Re: Cross about Fabian comment

James G. Carrier (jgc5p@UVA.PCMAIL.VIRGINIA.EDU)
Fri, 1 Apr 1994 14:51:31 EST

On Apr 1, 11:41am, Corinna A Snyder wrote:
> Subject: Cross about Fabian comment
> I think that this discussion about Fabian is implicitly about a much
> larger dilemma in anthropology today, our relationship to theory.

Perhaps. However, I am also concerned with writing style and clarity of
argument, whether abstract or not. Abstract, theoretical arguments can be
presented in a form that is clear, but there is little pressure in academics
to do so.

> ... Abstraction is constant, necessary,
> foundational in the basic semiotics through which meaning is
> constitututed. Concrete examples are helpful analogies, but analogies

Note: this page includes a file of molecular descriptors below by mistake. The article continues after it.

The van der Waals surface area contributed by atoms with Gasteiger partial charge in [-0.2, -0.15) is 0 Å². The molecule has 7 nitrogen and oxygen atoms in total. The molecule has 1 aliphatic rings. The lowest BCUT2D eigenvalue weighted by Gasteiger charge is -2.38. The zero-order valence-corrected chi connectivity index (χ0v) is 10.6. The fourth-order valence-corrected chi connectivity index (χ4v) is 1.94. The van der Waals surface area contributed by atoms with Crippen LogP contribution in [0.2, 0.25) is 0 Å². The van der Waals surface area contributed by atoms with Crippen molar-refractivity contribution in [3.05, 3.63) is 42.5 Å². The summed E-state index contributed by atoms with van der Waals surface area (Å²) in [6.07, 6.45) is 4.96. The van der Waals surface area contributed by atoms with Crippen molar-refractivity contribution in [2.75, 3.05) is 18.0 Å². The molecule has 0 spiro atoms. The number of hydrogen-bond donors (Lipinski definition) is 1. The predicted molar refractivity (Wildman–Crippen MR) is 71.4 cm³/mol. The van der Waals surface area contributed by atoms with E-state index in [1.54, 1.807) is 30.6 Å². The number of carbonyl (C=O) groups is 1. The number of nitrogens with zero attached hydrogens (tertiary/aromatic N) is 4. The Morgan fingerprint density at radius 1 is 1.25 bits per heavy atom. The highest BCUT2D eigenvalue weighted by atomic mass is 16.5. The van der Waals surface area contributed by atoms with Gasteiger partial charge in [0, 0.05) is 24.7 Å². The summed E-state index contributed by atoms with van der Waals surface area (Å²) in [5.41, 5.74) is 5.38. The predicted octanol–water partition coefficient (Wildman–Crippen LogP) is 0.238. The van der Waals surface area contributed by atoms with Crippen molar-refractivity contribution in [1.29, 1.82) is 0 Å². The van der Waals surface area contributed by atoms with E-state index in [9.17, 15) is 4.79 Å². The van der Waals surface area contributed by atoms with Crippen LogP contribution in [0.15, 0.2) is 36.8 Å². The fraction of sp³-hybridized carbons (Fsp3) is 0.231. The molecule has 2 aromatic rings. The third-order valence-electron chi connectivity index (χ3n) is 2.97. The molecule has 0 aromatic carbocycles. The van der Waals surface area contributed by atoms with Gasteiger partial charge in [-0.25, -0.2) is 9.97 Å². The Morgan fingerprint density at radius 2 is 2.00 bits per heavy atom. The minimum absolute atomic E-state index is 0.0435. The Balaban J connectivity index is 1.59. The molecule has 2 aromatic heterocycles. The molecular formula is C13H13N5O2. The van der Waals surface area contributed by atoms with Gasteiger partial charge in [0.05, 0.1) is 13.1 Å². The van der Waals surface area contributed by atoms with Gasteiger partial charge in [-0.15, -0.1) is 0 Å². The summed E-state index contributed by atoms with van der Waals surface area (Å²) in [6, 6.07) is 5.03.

> nontheless, not necessarily _clearer_ depictions of the same process.

Certainly, but at the same time they are useful aids to the read to help make
sense (albeit only initial and tentative sense) of the abstractions. The
abstractions themselves will take on more detailed meaning as the reader uses
them in different ways in different contexts.

> Lastly, [Hegel's] ... complexity points to the hard work it takes to talk
> about abstract processes in a revealing way, abstract processes that
> structure what become understood to be "concrete" realities.

In principle, yes. However, in practice I have the fear that this easily
slides into a warrant for obscurity -- for the failure to revise and revise
again to make the exposition as clear as possible; for the failure to
recognize that the exposition as well as the reading entails hard work. Or,
to paraphrase what one anthropologist told me without any hint of sarcasm, if
it is clear it can't be very profound. (But then, to undercut my own
argument, the speaker was an anthropologist who is clearer than most.)


James G. Carrier

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